Midsummer Night’s Dream Coming to an End in Central Park
The Summer of Love began with a tear-jerker tragedy of Romeo and his Juliet, and is about to finish up with an uproarious comedy of bewitchment and transformations, A Midsummer Night’s Dream. Time is running out for you to partake of this gem. Sunday, September 9th is the last day Dream will be performed at Central Park for everyone who was there since about 7am, waiting faithfully for the free tickets.
Although I have seen Shakespeare in the Park performed with the sum total of a ladder and many fold-out chairs for props, the scenery director decided to take it up a notch for Dream. In the center of the stage stood a monolith of a tree with thick foliage and plenty of hardy branches upon which to lounge, make sweet love to an “ass” and perform acrobatics in general.
The casting, as usual, went to TV as well as Broadway stars. Keith David, playing Oberon, was most recognized for being the voice of Goliath from a popular 90’s cartoon “Gargoyles,” although he is a strong presence in both films and theater. Take heed, the audience at the play is made up of college students who can’t afford theater, those who once were those college students, and then of course volunteers, heroes and everyone who was able to donate loads of cash for front row seats.
There are no curtains, as the stage is under the open sky, with seats arranged in a semi-circle around it. As Hippolyta strode out on the stage, a hush fell over the audience. Without a word she showed her complete disdain for Theseus, husband-to-be and general bigwig Duke of Athens, and stomped off. With this starts a comedy of love unanswered and advances most unwanted.
The case of daughterly disobedience due to paternally unapproved love forced the beautiful, and incredibly annoying Hermia and her beloved Lysander to run away. They make it into the woods where we soon meet the fairies: Titania and her creepy court of child fairies dressed in lavish Victorian garb, Oberon in gray face paint giving him a corpse-like rather than fairy appearance, and his perverse and glitter-covered clown, Puck.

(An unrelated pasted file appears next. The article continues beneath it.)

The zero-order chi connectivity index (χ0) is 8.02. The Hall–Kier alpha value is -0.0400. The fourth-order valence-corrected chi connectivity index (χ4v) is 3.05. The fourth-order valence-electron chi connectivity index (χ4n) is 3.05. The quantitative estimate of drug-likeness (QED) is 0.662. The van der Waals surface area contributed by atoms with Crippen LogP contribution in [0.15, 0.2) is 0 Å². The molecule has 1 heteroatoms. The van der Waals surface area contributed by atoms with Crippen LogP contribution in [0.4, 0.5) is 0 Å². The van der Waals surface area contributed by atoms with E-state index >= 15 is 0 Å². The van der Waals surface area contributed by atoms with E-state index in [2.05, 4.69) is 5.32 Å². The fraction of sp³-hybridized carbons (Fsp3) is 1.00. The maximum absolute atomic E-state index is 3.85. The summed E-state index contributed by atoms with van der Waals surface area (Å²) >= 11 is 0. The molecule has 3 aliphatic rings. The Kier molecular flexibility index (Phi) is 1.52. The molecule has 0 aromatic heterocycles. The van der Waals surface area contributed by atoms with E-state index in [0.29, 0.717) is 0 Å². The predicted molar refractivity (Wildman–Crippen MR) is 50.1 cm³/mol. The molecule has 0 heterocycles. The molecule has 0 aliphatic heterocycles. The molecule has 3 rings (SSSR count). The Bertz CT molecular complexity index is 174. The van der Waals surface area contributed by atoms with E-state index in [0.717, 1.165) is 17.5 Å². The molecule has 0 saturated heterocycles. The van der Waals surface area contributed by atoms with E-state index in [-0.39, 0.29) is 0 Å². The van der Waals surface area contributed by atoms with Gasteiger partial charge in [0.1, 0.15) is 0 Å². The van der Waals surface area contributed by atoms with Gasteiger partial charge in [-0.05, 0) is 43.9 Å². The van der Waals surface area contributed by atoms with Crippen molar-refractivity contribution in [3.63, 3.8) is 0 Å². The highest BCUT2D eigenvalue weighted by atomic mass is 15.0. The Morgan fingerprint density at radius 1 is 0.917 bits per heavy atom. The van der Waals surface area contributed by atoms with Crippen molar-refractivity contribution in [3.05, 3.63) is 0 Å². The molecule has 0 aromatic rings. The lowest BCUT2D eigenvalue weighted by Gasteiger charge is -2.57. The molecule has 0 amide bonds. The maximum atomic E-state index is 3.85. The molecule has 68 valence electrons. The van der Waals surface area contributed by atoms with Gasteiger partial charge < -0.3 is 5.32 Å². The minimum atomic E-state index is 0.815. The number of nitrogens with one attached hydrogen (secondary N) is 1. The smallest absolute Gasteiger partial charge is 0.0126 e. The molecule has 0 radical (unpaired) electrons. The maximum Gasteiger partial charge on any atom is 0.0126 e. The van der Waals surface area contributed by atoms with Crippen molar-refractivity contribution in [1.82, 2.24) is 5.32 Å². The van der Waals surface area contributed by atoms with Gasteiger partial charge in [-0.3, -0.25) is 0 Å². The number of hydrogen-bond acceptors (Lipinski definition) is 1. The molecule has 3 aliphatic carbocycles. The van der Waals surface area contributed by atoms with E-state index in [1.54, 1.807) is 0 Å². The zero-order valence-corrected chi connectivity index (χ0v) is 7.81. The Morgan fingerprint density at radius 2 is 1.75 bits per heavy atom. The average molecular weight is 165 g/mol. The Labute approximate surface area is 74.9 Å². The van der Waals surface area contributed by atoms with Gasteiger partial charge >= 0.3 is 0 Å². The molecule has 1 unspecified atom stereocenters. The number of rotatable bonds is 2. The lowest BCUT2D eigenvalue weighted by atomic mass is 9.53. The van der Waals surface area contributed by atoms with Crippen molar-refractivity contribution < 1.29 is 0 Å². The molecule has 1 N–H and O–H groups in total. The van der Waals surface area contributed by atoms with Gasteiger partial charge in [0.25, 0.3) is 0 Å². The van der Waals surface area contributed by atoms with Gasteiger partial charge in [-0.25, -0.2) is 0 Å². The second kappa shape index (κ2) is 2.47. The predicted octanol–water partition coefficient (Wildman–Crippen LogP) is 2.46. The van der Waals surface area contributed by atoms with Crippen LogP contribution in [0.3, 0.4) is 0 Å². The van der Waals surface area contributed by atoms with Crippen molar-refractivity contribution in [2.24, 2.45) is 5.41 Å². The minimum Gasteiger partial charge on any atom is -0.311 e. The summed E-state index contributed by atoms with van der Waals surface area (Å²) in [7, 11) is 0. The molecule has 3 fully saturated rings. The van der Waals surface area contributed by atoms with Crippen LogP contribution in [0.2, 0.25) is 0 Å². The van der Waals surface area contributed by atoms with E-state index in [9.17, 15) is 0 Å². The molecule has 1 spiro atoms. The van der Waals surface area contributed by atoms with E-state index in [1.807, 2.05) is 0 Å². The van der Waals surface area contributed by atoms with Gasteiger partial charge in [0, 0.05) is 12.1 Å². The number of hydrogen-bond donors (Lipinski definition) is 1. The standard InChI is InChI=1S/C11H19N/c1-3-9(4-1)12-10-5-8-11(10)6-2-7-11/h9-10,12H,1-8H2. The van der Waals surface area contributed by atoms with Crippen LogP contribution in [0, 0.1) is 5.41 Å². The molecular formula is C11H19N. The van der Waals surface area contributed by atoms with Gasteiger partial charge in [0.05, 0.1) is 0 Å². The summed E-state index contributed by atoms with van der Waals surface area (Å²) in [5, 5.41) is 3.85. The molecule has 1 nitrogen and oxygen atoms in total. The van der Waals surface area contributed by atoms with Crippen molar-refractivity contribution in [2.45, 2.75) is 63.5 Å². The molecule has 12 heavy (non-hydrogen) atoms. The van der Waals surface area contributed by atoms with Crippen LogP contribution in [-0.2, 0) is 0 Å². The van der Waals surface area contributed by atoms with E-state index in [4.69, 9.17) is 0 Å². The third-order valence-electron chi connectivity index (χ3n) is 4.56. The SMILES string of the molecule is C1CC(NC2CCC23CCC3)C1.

Oberon has the privilege of invisibility as he quickly tells the audience in an aside and soon he, as well as we, see Helena prostrating herself in front of her beloved Demetrius to convince him to give up the torch he carries for Hermia. Oberon takes pity, being in a bit of a love triangle himself, and begins the round of misunderstandings that propel the plot by telling Puck to bring him a flower smitten with Cupid’s arrow which can make a sleeping person awake to love the next person he or she sees. With this he also plans to make his defiant wife love something wile.
A great subplot consists of a number of villagers constructing a play to perform at Theseus’ wedding to Hippolyta, which they decide to rehearse in the dead of night in the very wood where mischief was afoot. In case something in all the misunderstood and unreturned love tugged at your heart strings, this ambling lot of fools are the perfect comic relief, as is the ironically tragic love story of Thisby and Pyramus that this all-male troupe finally performs.
This summer’s performances were by far my favorite. As always, there was a slightly unorthodox approach (the watery scenery and overt sexuality of Romeo and Juliet as well as acrobatics performed by a fairy in a French Maid costume and the mildly depraved magic tricks of Puck) in every case that made the play that much more interesting because, truth be told, Shakespearean English still gives me trouble.